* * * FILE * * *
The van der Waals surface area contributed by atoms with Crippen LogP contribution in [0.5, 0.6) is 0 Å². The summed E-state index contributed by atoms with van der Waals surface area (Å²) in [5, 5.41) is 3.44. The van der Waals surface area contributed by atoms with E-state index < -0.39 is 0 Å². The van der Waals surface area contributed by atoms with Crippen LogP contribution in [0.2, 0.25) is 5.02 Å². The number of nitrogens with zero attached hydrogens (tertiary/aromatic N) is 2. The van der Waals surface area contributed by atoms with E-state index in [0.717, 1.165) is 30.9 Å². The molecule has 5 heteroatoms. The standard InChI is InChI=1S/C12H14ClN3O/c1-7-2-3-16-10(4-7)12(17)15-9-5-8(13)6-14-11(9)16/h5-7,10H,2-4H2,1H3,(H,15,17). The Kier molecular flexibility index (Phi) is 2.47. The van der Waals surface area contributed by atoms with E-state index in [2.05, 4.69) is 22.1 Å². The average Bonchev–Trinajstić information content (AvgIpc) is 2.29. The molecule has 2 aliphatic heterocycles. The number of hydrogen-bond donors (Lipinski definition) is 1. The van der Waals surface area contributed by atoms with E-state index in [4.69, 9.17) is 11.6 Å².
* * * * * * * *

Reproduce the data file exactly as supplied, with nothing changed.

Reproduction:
The van der Waals surface area contributed by atoms with Crippen LogP contribution in [0.5, 0.6) is 0 Å². The summed E-state index contributed by atoms with van der Waals surface area (Å²) in [5, 5.41) is 3.44. The van der Waals surface area contributed by atoms with E-state index < -0.39 is 0 Å². The van der Waals surface area contributed by atoms with Crippen LogP contribution in [0.2, 0.25) is 5.02 Å². The number of nitrogens with zero attached hydrogens (tertiary/aromatic N) is 2. The van der Waals surface area contributed by atoms with E-state index in [0.717, 1.165) is 30.9 Å². The molecule has 5 heteroatoms. The standard InChI is InChI=1S/C12H14ClN3O/c1-7-2-3-16-10(4-7)12(17)15-9-5-8(13)6-14-11(9)16/h5-7,10H,2-4H2,1H3,(H,15,17). The Kier molecular flexibility index (Phi) is 2.47. The van der Waals surface area contributed by atoms with E-state index in [2.05, 4.69) is 22.1 Å². The average Bonchev–Trinajstić information content (AvgIpc) is 2.29. The molecule has 2 aliphatic heterocycles. The number of hydrogen-bond donors (Lipinski definition) is 1. The van der Waals surface area contributed by atoms with E-state index in [4.69, 9.17) is 11.6 Å².